Eric Cross (16:11):
I definitely agree with you about parent engagement and getting involved and sometimes parents, they just don’t know that they should. But wow, your voice is so powerful, especially at board meetings and things like that. Getting stakeholders involved, creating community, which it sounds like your school did a great job or your district did a great job of. The last question I wanna ask you, and it’s kind of going back to who your influencer was, is you now are in a position where your impact exceeds more than, you know. You’re planting so many seeds you’re sharing, and you’ll hear maybe a few, or I’m sure you’ll hear the things that kind of come back to you, but that’s only a fraction. But I wanted to ask you, like, as you think back on your career as an educator or when you were in school K through five or K through 12, is there anyone who stands out to you or who was maybe your influencer or teacher who made a big difference that was memorable? And if so, who was it and what was it about them or what did they do?
Lauran Woolley (17:01):
So I had a lot of teachers that I really had good relationships with and I loved school growing up. But one always stood out in particular, and that was my ninth grade English teacher and her name is Andrea Reid. She was the first person who really told me that I was talented at something and that I could succeed in something because she was the English teacher. She was also a coach of the speech and debate team at my high school. Just one day after school. She was like, “Hey, like you should come to speech tryouts.” So I went to tryouts, like I did it not thinking like I cared if I made it or didn’t, and then I made the team. And honestly, I feel like speech was the starting point of all of it. I competed in speech and debate for four years of high school and she was my coach.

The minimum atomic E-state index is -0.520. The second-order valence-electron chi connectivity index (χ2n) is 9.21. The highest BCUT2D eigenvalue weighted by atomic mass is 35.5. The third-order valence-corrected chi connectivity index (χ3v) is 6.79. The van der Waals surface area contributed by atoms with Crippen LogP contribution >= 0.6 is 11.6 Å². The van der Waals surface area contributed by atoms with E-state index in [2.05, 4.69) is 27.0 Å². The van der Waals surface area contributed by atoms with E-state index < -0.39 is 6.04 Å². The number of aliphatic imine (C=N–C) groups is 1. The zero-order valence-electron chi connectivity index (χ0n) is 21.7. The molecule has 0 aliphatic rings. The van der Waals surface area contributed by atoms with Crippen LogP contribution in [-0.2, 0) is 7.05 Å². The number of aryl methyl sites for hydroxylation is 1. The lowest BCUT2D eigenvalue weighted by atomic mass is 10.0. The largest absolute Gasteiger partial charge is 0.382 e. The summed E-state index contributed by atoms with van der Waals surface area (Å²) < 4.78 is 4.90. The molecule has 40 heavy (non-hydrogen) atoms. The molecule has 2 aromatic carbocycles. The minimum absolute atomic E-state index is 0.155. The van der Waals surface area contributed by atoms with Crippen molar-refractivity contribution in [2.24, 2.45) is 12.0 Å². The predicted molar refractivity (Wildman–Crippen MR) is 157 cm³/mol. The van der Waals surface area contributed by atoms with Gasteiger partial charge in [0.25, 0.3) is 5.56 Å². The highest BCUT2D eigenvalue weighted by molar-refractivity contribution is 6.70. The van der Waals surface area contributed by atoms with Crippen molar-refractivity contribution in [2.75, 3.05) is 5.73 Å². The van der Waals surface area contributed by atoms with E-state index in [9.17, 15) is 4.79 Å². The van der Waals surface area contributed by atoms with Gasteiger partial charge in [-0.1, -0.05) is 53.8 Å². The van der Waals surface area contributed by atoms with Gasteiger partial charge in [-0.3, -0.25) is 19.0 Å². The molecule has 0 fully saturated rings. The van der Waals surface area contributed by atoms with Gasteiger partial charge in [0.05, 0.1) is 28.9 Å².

Lauran Woolley (17:49):
I always have horrible nervousness with public speaking, even though I do it a lot. And she would always give me like the best hype speeches and the best confidence boosters. And I feel like speech started my love of acting and started my love of like, you know, comedy and stuff like that. And so therefore TikTok happened and I don’t think any of this would’ve happened had it not been for her and her opening that door for me and telling me, “Hey, you would be good at this. You should try it.” We’re still friends to this day, 15 years later, and she is like an older sister to me and I love it.
Eric Cross (18:26):
That’s amazing. Andrea Reed, that’s her name.
Lauran Woolley (18:28):
Eric Cross (18:29):
Andrea. Andrea Reid. Ms. Reid, thank you, for inspiring Lauran and <laugh> because of your impact, now it’s impacting so many others and as teachers, like, we don’t even, we don’t know, but it’s so humbling to know that like the words that we say to people have that impact and power. It’s so, it’s, it’s so inspiring to me. One of the things that resonate with you so much is your transparency. Like in your depth. Like even as just listening to you talk, you normalize and humanize so many things that we experience and I’m sure that’s what a lot of the people that watch you connect with. You show your life, your family, your house, all these things that are happening. And I was just looking through the comments and there’s just so many people that are warmed. Not just your students, but like so many teachers. So thank you for doing what you’re doing and I wish you tremendous success. Thank you for your time.
Lauran Woolley (19:17):
No, thank you so much for having me. This was awesome. I just wish everybody a great school year and I hope that we all make it through winter break. <laugh>.
Eric Cross (19:27):
Thanks so much for listening to this season of Science Connections. I love learning about science educators just like you. You can nominate educators that inspire you to become a future guest on Science Connections by emailing STEM@amplify.com. That’s S T E M at amplify.com. Make sure to click subscribe wherever you listen to podcasts and tune in for a brand new season of Science Connections coming soon.